It all boils down to trust.
Long long ago, actually not so long ago, the internet was just becoming popular - which was less than 50 years ago today! There were “web sites” cropping up left right and centre. They had “web addresses”. If you knew the web address you could find the site. Nowadays the whole of internet seems to have converged on a handful of websites, with a search engine like Google acting as the gateway. But this was not always the case.
Fun fact, Google is barely even an adult at 24 years of age as of 2023.
The websites that came up provided services of one form or another. To be found, they were listed in directories, very akin to the famous Yellow Pages. So if you wanted a list of plumbers, I would go to the plumbing section and I would find the website plumber advertising their service. Or classifieds - a common place people to advertise their services.
But what of the websites of fun?
How do you share that super cool website that you found with your friends and let everybody know about it? You talk about it on your website. So everyone who visits your website knows about the cool stuff that you found when you ”browsed” the web. Your friend, who has different interests, has their own list of cool websites. You also want the world to know about her cool websites, so you link to her website which lists her amazing website discoveries. Congratulations, you just created the first link on the Webring.
“… a collection of websites linked together in a circular structure, and usually organized around a specific theme,…”
“… mainly viewed as a relic of the early web of the 1990s…”
The early internet was a wild wild place. If you didn’t know your path you would easily get lost. Most of the times this was a new adventure. Sometimes not. Having some trusted friends would be very helpful in these lawless lands.
So this guy called Phil introduced this concept of a Web of Trust. Basically, you setup and announce a group of people as people you trust, and they do the same, and so on. So if Sarah trusts Rahul and Rahul trusts Sudha and Sudha trusts Nemo, then Sarah also (somewhat) trusts Nemo.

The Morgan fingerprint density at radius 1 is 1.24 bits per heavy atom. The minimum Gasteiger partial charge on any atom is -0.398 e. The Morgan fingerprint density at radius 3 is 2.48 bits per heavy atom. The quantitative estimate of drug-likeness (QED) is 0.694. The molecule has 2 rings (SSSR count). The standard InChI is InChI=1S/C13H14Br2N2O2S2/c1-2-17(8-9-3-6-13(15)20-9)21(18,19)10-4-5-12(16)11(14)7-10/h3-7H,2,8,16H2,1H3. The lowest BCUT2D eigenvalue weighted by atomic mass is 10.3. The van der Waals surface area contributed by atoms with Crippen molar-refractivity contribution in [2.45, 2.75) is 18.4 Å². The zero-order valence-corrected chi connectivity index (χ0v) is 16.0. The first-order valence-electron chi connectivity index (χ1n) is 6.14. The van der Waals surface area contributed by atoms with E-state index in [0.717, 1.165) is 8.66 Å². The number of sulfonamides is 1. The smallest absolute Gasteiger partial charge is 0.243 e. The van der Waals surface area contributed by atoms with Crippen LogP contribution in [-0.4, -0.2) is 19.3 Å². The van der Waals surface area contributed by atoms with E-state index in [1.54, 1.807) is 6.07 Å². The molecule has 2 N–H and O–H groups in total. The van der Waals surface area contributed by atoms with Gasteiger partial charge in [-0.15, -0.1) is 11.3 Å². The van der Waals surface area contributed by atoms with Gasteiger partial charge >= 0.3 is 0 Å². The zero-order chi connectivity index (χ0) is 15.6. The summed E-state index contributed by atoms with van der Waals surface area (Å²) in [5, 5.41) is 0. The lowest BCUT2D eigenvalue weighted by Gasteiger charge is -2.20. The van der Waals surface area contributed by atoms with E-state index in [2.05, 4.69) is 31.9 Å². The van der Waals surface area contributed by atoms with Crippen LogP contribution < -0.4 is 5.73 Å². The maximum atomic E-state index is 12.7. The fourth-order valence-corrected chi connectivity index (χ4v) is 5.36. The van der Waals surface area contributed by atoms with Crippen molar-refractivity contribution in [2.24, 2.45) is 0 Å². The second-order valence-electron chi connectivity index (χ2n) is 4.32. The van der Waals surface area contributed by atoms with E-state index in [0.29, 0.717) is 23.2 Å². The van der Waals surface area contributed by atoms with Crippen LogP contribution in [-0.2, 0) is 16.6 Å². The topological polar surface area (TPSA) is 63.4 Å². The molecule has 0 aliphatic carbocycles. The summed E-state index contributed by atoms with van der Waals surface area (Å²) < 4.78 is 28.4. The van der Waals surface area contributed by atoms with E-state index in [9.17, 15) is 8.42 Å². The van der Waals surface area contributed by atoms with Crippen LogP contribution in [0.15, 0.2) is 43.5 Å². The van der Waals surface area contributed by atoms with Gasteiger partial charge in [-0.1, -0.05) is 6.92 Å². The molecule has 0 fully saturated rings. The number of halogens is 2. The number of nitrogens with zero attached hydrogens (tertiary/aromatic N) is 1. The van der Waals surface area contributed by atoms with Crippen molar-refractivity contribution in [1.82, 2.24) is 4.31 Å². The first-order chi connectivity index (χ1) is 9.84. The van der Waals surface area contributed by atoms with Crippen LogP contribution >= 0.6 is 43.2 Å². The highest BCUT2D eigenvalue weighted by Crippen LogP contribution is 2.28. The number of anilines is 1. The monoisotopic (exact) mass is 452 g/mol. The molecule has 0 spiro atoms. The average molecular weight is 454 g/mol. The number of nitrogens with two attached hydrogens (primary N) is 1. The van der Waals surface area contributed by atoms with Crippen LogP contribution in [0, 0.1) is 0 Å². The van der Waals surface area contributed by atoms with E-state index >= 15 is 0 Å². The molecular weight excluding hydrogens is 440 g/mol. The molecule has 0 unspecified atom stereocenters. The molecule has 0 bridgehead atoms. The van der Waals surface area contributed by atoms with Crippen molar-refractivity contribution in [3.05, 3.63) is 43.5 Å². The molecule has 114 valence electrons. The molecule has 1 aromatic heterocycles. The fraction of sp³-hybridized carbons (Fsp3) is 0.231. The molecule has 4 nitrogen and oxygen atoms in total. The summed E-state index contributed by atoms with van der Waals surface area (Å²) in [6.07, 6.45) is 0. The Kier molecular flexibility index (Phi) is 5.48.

“…will cause the emergence of a decentralized fault-tolerant web of confidence for all…”
- guy called Phil
Notice the resemblance to a social network. This is a social network. A friend of a friend is a friend.
Now, if a friend of a friend happens to be a carpenter, would you not go to her for advice for your cabinet fixtures rather than a stranger who owns the woodworking shop? No seriously, the woodworker is going to be biased to maximise his business right, so how do you trust his words on anything carpentery? Moreover, if this friend happened to use a particular brand of veneer for their cabinets themselves, isn’t that the absolute highest order of endorsement of the said brand?
What if you could leverage such endorsement - reviews from a trusted source. Find the closest people be traversing your network and see what they are using to give direction to your decision.
Why would your friend of friend (of friend?) tell you his favourite brand of fountain ink pen? What’s his motivation? Pure altruism? Come on.
No. This friend just happens to have listed down all the brands and products he has used and the ones he’s using now. Because he likes to 1) keep track of things while he 2) discovers new things. You know, like GoodReads.
Bamboozle. This whole long article is basically a pitch for the following idea.
Imagine an app that can track all the brands you interact with and gives you summary stats. A brand counter. The brands you use for phone, toothpaste, TV, shoes, so on. Like calorie counter. You input the details. No automatic tracking stuff.
Imagine this with a network: You compare with friends what they are using. More importantly, you can search for something you want to buy and get brand recommendations from your network.
The incentive for the individual user is tracking. People love tracking stuff . Calories, steps, screen time, books read.
Best review for a product: people in your circle using it.
Come, let’s build it. It’s going to be fun. I promise.